Welcome to Tennis Elbow, the column that looks back on the week that was in the world of tennis. This week, Charles Blouin-Gascon reviews the 2015 BNP Paribas Masters in Paris.

The record will show that the tennis world was in Paris last week for the 2015 BNP Paribas Masters.

Of course, World. No. 1 and all-around superstar Novak Djokovic rendered it all obsolete and more or less cruised to a fourth title in a row in the French capital. He defeated Andy Murray, supposedly the second best player on the ATP World Tour, by the score of 6-2 and 6-4. (Coincidentally, this is also the scoreline the last time you played against John Doe at your local club. You lost of course because you’re terrible. Andy Murray isn’t terrible.)

Djokovic was as gracious as ever after the win. “There was couple of games in the second set where Andy started turning things around, so things could have gone different way as they did maybe yesterday against Wawrinka at same stage,” he said. “But I managed to stay tough. It was, all in all, the best performance of the week, and it came at the right time.»

Ah yes, «could have» except that things didn’t.

In Paris as just about everywhere he’s traveled since his win at the US Open, Djokovic proved that it doesn’t quite matter who else is competing with him. He’s untouchable right now.

Alright alright, maybe these feel and look like just a long set of numbers and it’s just hard to condense them into something that makes sense. Let’s try it again.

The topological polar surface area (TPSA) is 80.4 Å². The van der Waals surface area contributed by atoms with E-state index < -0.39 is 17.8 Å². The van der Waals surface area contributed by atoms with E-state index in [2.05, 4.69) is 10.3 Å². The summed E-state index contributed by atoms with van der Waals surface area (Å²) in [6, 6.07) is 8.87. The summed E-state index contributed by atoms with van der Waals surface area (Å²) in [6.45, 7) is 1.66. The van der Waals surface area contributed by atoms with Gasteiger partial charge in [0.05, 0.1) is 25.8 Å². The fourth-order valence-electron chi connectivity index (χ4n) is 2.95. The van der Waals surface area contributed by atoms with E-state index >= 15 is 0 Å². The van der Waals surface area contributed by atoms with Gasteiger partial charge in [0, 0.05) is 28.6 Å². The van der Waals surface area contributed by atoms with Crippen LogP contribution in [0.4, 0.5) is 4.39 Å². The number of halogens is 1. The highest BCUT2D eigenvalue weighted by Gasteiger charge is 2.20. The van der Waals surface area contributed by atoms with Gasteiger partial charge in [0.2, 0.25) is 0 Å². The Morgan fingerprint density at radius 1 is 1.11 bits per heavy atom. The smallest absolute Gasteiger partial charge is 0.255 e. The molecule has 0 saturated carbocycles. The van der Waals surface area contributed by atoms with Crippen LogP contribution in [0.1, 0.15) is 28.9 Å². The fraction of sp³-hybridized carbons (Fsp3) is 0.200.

The Serb’s 7-0 run at the US Open isn’t included in that tally, because his winning streak has indeed reached all of 22 matches. It’s a run that has pretty much rendered obsolete any notion that his 2015 season isn’t quite up on par with his fabled one from 2011.

It’s actually better.

Sure, maybe Djokovic doesn’t quite have the narrative going for himself this season that he had in 2011 when he crashed the party at the top of the Tour—but even that is wrong. What’s a better narrative than seeing the best player in the world realizing the heights of his power and stating his claim as one of history’s best?

Because that’s what Djokovic is doing. For the fourth time in five years, he will finish the season as the year-end No. 1 player in the world and, with a 78-5 record so far, Djokovic has won just a shade under 94 per cent of his matches. He has 10 titles and will probably make it 11 at the Barclays ATP World Tour Finals. I know I won’t pick against him.

It’s a sixth Masters 1000 title for the Serb in 2015, a record, and maybe we should get used to it in the foreseeable future. Since the 2014 US Open, he has reached the finals of 14 straight Masters 1000, Tour Finals and Grand Slams that he has participated in; and he emerged victorious in 11 of the 14 events.

That’s quite exceptional, yes.

Oh sure, and how about another tweet?

Among his 78 wins in 2015 are 27 against fellow members of the Top 10, who are supposedly the players most similar as him.

But that’s the lesson: in 2015, Djokovic has no peers.

Follow Charles Blouin-Gascon on Twitter @RealCBG


  1. As Tom Tebbutt from Tennis Canada wrote last week, I still think Djokovic’s run at the start of 2011 (64-2 after the US Open) was a much better achievement then what he has done in 2015. But this season proves that the “Big Four” is no longer relevant.


Please enter your comment!
Please enter your name here